Newsmax CEO Chris Ruddy said the “FCC and public shouldn’t be fooled by this last-minute effort by Sinclair. They must reject it. Sinclair has already demonstrated contempt for FCC rules and proper public disclosure.”

Tribune shares rose 2.3 percent on Wednesday while Sinclair closed down 2.3 percent.

Sinclair said in May 2017 it planned to acquire Chicago-based Tribune’s 42 TV stations in 33 markets.

In April, Sinclair said it would sell 23 TV stations to obtain regulatory approval. It needs FCC permission to own more than one station in some markets.

Reporting by David Shepardson; Editing by Jeffrey Benkoe and Chris Reese

BRUSSELS (Reuters) – European antitrust regulators fined Google a record 4.34 billion euro ($5 billion) on Wednesday and ordered it to stop using its popular Android mobile operating system to block rivals, a ruling which the U.S. tech company said it would appeal.

The penalty is nearly double the previous record of 2.4 billion euros which Google was ordered to pay last year after its online shopping search service was deemed to be unfair to competitors.

It represents just over two weeks of revenue for Google parent Alphabet Inc and would scarcely dent the company’s cash reserves of $102.9 billion. But it could add to trade tensions between Brussels and Washington.

European Commission President Jean-Claude Juncker is due to meet U.S. President Donald Trump at the White House next Wednesday in an effort to avert Trump’s threatened new tariffs on cars made in the European Union as the president looks to reduce the U.S. trade deficit.

Alphabet, which is scheduled to report financial results on Monday, said it would set aside money to pay the fine which would cut its second-quarter profit by about $5 billion. Wall Street analysts were expecting $6.8 billion in quarterly profit on average before the fine, according to Thomson Reuters data.

Alphabet shares closed flat on Wednesday after technology analysts said the EU order would do little damage to the company’s long-term prospects.

CEMENTING DOMINANCE

Google’s Android system, which Google lets device makers use for free, runs about 80 percent of the world’s smartphones, according to market research firm Strategy Analytics.

According to the EU, Google’s illegal behavior dates back to 2011 and includes forcing manufacturers to pre-install Google Search and its Chrome browser together with its Google Play app store on their Android devices, paying them to pre-install only Google Search and blocking them from using rival Android systems.

“Google has used Android as a vehicle to cement the dominance of its search engine” over rivals, EU antitrust chief Margrethe Vestager told reporters.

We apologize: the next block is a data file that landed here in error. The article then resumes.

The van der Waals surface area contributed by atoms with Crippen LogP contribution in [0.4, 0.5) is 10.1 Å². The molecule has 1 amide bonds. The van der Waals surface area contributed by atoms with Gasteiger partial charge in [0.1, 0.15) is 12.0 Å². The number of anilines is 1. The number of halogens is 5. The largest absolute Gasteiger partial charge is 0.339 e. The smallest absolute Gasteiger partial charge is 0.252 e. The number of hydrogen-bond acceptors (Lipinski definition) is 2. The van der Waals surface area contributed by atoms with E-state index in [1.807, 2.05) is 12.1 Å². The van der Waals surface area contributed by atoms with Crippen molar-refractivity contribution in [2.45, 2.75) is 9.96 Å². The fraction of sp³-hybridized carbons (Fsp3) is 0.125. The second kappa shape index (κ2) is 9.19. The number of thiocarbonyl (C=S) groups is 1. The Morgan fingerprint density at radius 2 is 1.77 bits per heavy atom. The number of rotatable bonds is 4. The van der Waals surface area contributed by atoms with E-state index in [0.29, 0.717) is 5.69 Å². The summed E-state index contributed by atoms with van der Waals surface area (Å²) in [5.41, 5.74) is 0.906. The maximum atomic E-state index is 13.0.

Google has 90 days to either halt such anti-competitive practices with smartphone makers and telecoms providers or seek a delay of the order while it appeals. Alphabet risks additional penalties of up to 5 percent of average daily global revenue for non-compliance.

Major Android smartphone makers including Samsung Electronics Co, Sony Corp, Lenovo Group Ltd and TCL Corp declined to comment on the EU case.

Google Chief Executive Sundar Pichai warned that Android may not remain free as a result of the EU ruling or it may shift to a tightly controlled distribution model like rival Apple Inc.

“We are concerned that today’s decision will upset the careful balance that we have struck with Android, and that it sends a troubling signal in favor of proprietary systems over open platforms,” Pichai said in a blog.

The head of the U.S. Federal Trade Commission said on Wednesday he would closely review the European decision.

‘STABLE DOOR’

Vestager dismissed Google’s argument that it had competition from Apple, saying iPhones were not a sufficient check on Google’s dominance because they cost more and require users to exert significant effort to adopt.

“What would serve competition is to have more players,” she said.

Breaking up Google, a demand made by a number of Google foes, would not address the core problems, she told reporters.

GSMA, the global wireless carriers’ trade body, welcomed the ruling, saying services developed by its members can now better compete with software vendors.

Small Google search competitors such as Qwant and DuckDuckGo said they now stand better chance of getting promoted by device makers.

Lobbying group FairSearch, whose 2013 complaint triggered the EU investigation and whose members at the time included competitors like Oracle Corp, Nokia Oyj and Microsoft Corp, also welcomed the ruling, saying it could help restore competition in mobile operating systems and apps.

Industry analysts described the EU order as too late to reshape the industry.